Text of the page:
After creating a few journey maps in one of my Core Design courses, I noticed that one of the lowest moments in the user experience is the front desk. From the start, the visitor is set up to feel excluded… a visitor is asked to queue (making them feel like cattle), asked to pay (making them feel like ), and given directions (making them feel ignorant). As a result, I experimented with some analogous design ideas for what the museum front desk experience could be:
What if the front desk experience was akin to a grocery store, where you received your “goods” and then paid for those goods received?
Pros: It could make visitors more independent or self-sufficient when it comes to the museum. Instead of having an attendant take your money and guide you, a visitor is asked to curate their own museum experience. Picking and choosing whichever pieces of art or experiences they want. It could encourage them to come to the museum with a goal or purpose, which could increase visitor satisfaction.
Cons: Paying when you leave means the last experience you had was payment. And unlike a grocery store, you don’t get to come home with all the goods you paid for. Paying and viewing art is an equal transactional experience. A visitor is paying for an experience and that experience is the product. So, if we tack on payment at the end with no experience for them to go home with – payment is going to stick out in their mind like a soar thumb. This also hurts those that don’t want to visit the museum with one piece of art or with a goal in mind. When you visit a grocery store without purpose, you have the opportunity to leave without paying if you decide they didnt have anything you wanted. Could you do this with museums?
Ahh yes, the dreaded airport. But let’s see what happens when we compare that experience to a museum…
Pros: The idea of paying before you even enter the building is intriguing. You’ve had to purchase a ticket online (rarely does anyone purchase a ticket at the airport these days) and you’ve already made arrangements for your experience. This negates the idea of the front desk and puts it in the visitor’s hands to take charge a little more of their museum experience.
Cons: Okay, so obviously there are a lot of cons to this. Firstly, making visitors purchase tickets online is extremely exclusive. The museum is meant to be a place of community and inclusion, you should never be turned away at the door for not having a ticket. Or be forced to stand awkwardly in the lobby on your phone purchasing a ticket. There could be kiosks but at that point what are the benefits truly?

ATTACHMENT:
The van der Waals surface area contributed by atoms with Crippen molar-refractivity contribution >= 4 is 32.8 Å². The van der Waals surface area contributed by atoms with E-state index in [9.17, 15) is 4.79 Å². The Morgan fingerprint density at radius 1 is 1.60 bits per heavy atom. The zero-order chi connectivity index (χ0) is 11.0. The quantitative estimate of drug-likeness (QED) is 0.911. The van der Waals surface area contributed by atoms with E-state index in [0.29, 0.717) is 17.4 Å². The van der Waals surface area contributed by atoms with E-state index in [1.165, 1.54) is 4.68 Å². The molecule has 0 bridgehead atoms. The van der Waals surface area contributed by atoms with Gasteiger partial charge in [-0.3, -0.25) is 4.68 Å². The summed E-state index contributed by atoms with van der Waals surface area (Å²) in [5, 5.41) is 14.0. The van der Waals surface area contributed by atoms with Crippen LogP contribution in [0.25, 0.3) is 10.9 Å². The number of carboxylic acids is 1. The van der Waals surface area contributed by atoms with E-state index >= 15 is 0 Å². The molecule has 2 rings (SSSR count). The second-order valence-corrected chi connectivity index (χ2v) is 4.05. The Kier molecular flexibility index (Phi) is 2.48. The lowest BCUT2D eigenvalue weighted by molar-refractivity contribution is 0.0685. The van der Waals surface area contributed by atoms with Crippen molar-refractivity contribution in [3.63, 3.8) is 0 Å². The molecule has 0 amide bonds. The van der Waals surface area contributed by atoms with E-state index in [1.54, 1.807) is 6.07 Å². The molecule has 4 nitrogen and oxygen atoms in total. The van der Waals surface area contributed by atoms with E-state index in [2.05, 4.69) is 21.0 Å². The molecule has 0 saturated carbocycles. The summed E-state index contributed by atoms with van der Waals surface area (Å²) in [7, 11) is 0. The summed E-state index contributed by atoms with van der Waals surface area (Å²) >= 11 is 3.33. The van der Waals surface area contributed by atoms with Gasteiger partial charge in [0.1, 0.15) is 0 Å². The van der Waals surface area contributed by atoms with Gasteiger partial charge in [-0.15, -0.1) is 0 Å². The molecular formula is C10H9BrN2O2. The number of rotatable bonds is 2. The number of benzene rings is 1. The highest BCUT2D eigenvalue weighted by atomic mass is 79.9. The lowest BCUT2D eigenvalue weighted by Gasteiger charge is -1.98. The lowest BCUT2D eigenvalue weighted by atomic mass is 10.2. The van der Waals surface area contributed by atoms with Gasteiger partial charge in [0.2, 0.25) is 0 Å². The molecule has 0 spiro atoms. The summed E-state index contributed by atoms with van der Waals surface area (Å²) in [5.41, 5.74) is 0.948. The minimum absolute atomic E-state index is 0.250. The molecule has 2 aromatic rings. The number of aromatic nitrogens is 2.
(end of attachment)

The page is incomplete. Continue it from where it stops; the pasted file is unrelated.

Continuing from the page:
Pros: There are tons of exhibits that do force you to purchase a ticket online in advance. Popular exhibits that help crowd control numbers. This could be a way of helping to control visitor numbers, but now we’re back talking about exclusion.
Cons: Also, someone is still going to need to check your ticket or scan it. Like a flight attendant when you enter the gate. So, it begs the question of how different this really is to a front desk experience…
The idea of making people purchase tickets ahead of time reminded me of the ultimate hospitality concierge experience: the hotel. What if people were encouraged to purchase their tickets online, but not just their tickets – their chosen experience? When they enter the hotel, the concierge is already familiar with them and treats them like a guest. Could this happen at a museum? Could the concierge welcome visitors in a way that makes them feel comfortable and in control?
Pros: The pros are that this would allow visitors to curate their museum experience to their own needs. If they have different accessibility needs, they could note them in advance of arriving at the museum. If they have a preferred way of viewing the art or interpretation, they could note that in advance as well. It gives the visitor agency, but allows for flexibility if the viewer is new or wants guidance.
Cons: Of course, this is more work for the museum. It means providing options and having those options available for the visitor.
The thing I like about this though is it allows for the museum to get an intimate look at it’s visitors. It’s also not eliminating the front desk job.
While I never came to an ideal result, investigating different methods did allow me to question aspects of the museum front desk experience and ways upon which it could be improved.